The Mona Lisa is the most famous painting in the world. Most people know who she is and generally what she looks like.
If you asked 10 people to describe her, while they’ll all arrive at similar shapes and phrases, they’ll use different words to describe the same painting.
Even if you asked 10 people to describe what the Mona Lisa is, they might use different words like: artwork, painting, or masterpiece.
This is called synonymy. And if you’re using traditional keyword search to analyze text, synonymy is a problem.
Traditional keyword search is a type of information retrieval method where a search engine or database looks for exact matches of the keywords or phrases input by the user. Here's a simple breakdown of how it works:
Indexing: The search engine first "indexes" all the documents (web pages, articles, etc.) in its database. This involves scanning all documents and creating a list of words or terms that appear in them.
Querying: When a user inputs a search term or keyword, the search engine looks for an exact match of these terms in its index.
Ranking: The search engine then ranks the search results based on their relevance, which is typically determined by how many times the search term appears in the document, whether it appears in the title or headers, its proximity to other search terms, among other factors.
Returning results: Finally, the search engine returns the ranked list of search results to the user.
Traditional keyword search can be very effective for finding documents that contain specific words or phrases. However, it also has significant limitations, and synonymy is one of them.
The problem arises because traditional keyword search engines are not good at understanding the semantics or meaning behind words. They look for exact matches of search terms and do not understand that different words can have the same or similar meanings.
For example, if a user searches for "automobile," a traditional search engine would not return documents that only contain the word "car," even though "car" and "automobile" are synonyms and essentially mean the same thing. This means the search engine could miss out on relevant documents simply because they use different words for the same concept.
This issue becomes even more problematic when dealing with highly contextual or domain-specific languages, like customer feedback, and different terms might be used to describe the same concept.
In previous posts we talked about contextual text embeddings and their benefits. One of the major implications of turning text into text embeddings is to conduct semantic search (like we do at CustomerIQ).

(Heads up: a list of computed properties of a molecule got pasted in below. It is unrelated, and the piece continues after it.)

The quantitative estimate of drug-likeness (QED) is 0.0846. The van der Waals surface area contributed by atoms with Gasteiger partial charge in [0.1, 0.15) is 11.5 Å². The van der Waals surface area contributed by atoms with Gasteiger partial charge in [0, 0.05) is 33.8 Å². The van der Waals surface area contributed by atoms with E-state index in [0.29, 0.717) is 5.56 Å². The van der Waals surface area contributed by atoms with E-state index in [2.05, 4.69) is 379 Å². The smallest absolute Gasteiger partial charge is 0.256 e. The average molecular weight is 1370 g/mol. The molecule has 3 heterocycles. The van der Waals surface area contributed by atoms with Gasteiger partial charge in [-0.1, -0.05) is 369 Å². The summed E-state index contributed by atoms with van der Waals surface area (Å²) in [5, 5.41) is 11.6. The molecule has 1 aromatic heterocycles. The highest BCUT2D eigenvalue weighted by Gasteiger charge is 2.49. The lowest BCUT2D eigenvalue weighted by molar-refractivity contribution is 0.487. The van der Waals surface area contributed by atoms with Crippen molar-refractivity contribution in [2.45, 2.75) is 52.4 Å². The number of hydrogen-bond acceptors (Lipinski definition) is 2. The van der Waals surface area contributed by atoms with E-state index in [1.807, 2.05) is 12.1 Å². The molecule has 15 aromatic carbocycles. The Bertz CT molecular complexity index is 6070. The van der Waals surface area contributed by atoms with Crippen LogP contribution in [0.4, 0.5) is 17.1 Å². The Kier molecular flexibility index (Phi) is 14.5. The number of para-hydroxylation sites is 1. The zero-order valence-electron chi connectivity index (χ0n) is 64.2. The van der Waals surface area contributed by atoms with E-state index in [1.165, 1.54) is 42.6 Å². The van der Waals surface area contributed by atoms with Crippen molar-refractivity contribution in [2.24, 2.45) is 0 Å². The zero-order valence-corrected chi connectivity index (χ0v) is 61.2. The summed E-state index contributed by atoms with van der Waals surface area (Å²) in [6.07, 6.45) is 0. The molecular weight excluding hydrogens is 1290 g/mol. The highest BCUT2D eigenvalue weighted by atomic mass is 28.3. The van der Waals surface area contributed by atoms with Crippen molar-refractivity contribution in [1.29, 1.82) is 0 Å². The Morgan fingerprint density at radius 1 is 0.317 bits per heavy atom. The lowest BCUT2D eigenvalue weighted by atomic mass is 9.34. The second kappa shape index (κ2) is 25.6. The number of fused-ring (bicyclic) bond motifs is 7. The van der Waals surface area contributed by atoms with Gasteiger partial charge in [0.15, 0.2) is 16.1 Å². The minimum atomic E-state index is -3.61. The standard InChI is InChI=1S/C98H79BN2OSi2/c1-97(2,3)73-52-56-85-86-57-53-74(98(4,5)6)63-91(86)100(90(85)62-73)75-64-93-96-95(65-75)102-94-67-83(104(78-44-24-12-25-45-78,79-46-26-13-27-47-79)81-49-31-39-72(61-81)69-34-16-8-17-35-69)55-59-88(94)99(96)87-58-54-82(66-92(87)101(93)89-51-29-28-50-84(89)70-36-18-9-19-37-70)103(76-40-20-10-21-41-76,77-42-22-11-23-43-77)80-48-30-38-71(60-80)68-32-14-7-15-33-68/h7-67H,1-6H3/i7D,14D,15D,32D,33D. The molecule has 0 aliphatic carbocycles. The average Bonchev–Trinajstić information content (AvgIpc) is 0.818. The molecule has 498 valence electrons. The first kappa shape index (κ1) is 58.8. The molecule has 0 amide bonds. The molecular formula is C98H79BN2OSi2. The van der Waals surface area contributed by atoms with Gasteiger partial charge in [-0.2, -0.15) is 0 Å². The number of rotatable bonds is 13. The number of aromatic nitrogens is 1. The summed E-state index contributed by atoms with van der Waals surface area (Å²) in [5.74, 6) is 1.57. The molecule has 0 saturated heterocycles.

Semantic search is an approach to locating information that uses embeddings to understand the searcher's intent and the contextual meaning of the search query in order to provide more relevant results.
Unlike traditional keyword search, which looks for exact matches of search terms in the content, semantic search considers the context, synonyms, intent, and even the tone of the query to find the best match.
A few key features of semantic search
Semantic search provides a more sophisticated, nuanced, and relevant set of search results compared to traditional keyword search.
Just as 10 people use different words to describe Mona Lisa, your customers are going to use different words to describe your features, benefits, and jobs you help them do.
By using semantic search to search across your database of customer insights we can accomplish a number of things we couldn’t accomplish with traditional keyword search:
Overall, semantic search using embeddings has the potential to revolutionize how we search and retrieve information, making the process more intuitive, accurate, and efficient. It can provide a more natural way to interact with the textual data we collect, leading to a better user experience and more relevant search results.
As we’ve mentioned, when qualitative data is stored in CustomerIQ folders, we extract the insights and turn them into text embeddings. This helps us perform an array of game-changing analyses including semantic search.
Within the action bar on any view you’ll see a search field called “Topic search.” You can use this field to filter all the insights in view by topic. If you know what you’re looking for, write it explicitly. If you don’t, pose a simple question. CustomerIQ’s topic search will return the most relevant insights in order.
Using CustomerIQ’s topic search can help you uncover themes, identify trends, and address specific issues more effectively. Here are some examples of how semantic search can be employed in this context:
At CustomerIQ, semantic search is a big part of how we help teams build and market products people love. In minutes you can setup a database of customer insights for you to search and discover new themes to guide your roadmap and messaging.